Friday, June 24, 2011
Monday, June 20, 2011
Saturday, June 18, 2011
Thursday, June 16, 2011
Tuesday, June 14, 2011
Many different forms of inquiry are recognized, based on students’ curiosity and on their wanting and
needing to know more about the world. They are most successful when students’ questions and inquiries are
genuine and have real significance in helping them progress to new levels of knowledge and understanding.
The most insightful inquiries, ones most likely to move the students’ understanding further, come from
existing knowledge. (PYP Basis for Practice pp. 4)
Friday, June 10, 2011
Thursday, June 9, 2011
Tuesday, June 7, 2011
Technology is the obvious answer. The opportunity to reach out and connect your hunches with other people's. One of our jobs as educators - and I classify teachers, parents and peers under that umbrella - is to teach each other how to use these tools effectively in order to avoid the inevitable distractions that can result from it's exponential growth. There is much to be gained from the effective and appropriate use of technology.
Saturday, June 4, 2011
Friday, June 3, 2011
Thursday, June 2, 2011
Wednesday, June 1, 2011
This presented me with a new challenge. How would my students show their knowledge and understandings of the inquiry? There wasn't even an inquiry for them to show their understandings of! Due to the timeframe, our choices were limited. It was either tuning in for our UOI or practice for the assembly.
I made the executive decision to front-load the students with a lot more information than I normally would. This worried me because I was wary of simply give my students the information that I figured was relevant. The result of this, of course, would be that they would be able to share their new knowledge with the rest of the school at our assembly (our focus was on fair trade).
The assembly went well and the kids were brilliant. But it was what happened in the next 4 weeks that really surprised me.
My students had such a great understanding of fair trade early on in the unit that they were able to apply it in many ways. This took the UOI to a whole new level and was definitely something that I didn't foresee. They integrated their understandings into their language focus, took meaningful action throughout the local community and could easily relate to formative and summative assessment tasks.
This got me thinking, how much I should be front loading my students during the tuning in stages of the inquiry cycle? My feelings of worry at the beginning of the UOI were alleviated throughout the remaining weeks as the students raised the bar. Perhaps I have 'under-tuned-in' in previous units, only skimming the conceptual surface in fear of effecting a more didactic approach to teaching? Perhaps I was allowing too much freedom and not providing enough guidance for their inquiry?
What occurred with this UOI reminded me that my students need to have acquired a certain level of knowledge and skills in order to make meaningful connections with the concepts they are focussing on. It is misguided of me to think that they will always be able to engage in deep and dynamic inquiry from the get go. The trick is finding the magic balance of providing them with enough information, through a constructivist approach, that will give them the opportunity to explore their learning with enthusiasm, confidence and curiosity.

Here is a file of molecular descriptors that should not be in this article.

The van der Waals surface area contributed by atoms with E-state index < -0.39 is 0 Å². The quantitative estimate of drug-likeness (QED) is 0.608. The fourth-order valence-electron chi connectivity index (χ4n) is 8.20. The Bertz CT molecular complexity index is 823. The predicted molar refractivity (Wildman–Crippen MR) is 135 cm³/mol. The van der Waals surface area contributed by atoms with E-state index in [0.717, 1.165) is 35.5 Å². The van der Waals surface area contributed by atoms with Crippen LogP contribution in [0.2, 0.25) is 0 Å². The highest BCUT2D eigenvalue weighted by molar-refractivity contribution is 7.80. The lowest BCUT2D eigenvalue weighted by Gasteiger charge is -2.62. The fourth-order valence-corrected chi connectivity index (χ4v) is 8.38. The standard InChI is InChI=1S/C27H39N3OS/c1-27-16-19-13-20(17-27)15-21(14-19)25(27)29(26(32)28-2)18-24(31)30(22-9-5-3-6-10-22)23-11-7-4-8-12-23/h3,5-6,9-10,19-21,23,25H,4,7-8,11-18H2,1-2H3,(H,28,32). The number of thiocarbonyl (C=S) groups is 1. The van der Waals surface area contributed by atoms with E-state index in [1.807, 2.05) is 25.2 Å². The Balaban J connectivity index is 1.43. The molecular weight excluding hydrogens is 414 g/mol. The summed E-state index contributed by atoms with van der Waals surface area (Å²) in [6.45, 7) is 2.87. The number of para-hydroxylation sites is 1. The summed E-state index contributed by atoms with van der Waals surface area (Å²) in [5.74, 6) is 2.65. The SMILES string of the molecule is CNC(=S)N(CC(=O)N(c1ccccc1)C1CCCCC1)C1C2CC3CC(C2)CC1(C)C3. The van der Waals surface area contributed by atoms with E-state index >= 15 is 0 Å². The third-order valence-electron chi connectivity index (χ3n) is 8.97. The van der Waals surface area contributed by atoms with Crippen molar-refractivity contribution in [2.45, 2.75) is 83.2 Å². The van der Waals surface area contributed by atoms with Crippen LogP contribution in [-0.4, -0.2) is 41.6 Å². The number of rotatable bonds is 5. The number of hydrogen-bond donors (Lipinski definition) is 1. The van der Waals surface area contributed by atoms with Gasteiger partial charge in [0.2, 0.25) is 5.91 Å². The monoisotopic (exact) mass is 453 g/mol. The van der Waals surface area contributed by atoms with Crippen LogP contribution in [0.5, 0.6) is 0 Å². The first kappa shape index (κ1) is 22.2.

I have been inspired to start blogging my reflections about education after being a regular follower of one of my colleague's blogs. She is a prolific writer and someone that I am very glad to have met through my new school, which I started at in August 2010. I've always found that writing my ideas and understandings helps me to organise my thoughts and I hope that will be the case with this blog.
I've learned a lot throughout my first year in Switzerland. My responsibilities as Team Leader for my grade have allowed me the opportunity to explore many facets of school life in greater detail than I ever have before. In many ways my learning has been fast-tracked as I am in an interesting position of being considered an experienced teacher of the Primary Years Program (PYP) despite it only being my sixth year teaching. I regularly take the opportunity to listen to more experienced practitioners than myself and decide which parts of their perspectives I agree or disagree with, and why.
I also see my position as a chance to set a positive example for my colleagues. One of the areas I have tried to raise the bar with in terms of my own practice is the effective use of ICT in the classroom. I have my own class blog, have organised on-line literature circle discussions with another school in Bejing and introduced my students (and myself!) to a variety of Web 2.0 tools for education.
I was reading a post tonight entitled 'Freedom vs Privacy'. One of the questions raised was that, with the availability of these types of publishing tools for the everyday user, are we becoming more accepting of mediocrity seeing as anyone can publish almost anything want, regardless of the quality?
This is something that has been a steep learning curve for me this year. In my excitement to introduce a new and exciting Web 2.0 tool I have sometimes lost sight of the processes involved with producing a piece of work that reflects the true ability of the author. I have sometimes accepted work from my students that may look great, but isn't an honest effort. It is a teacher's responsibility to continue to educate students on the importance and advantages of following the correct processes required to produce high quality pieces of work in any discipline. I do, however, believe that there has to be an intrinsic element to this, especially as the the nature of Web 2.0 means that a much greater majority of 'class work' can be published outside of the classroom. There should be no excuses for mediocrity.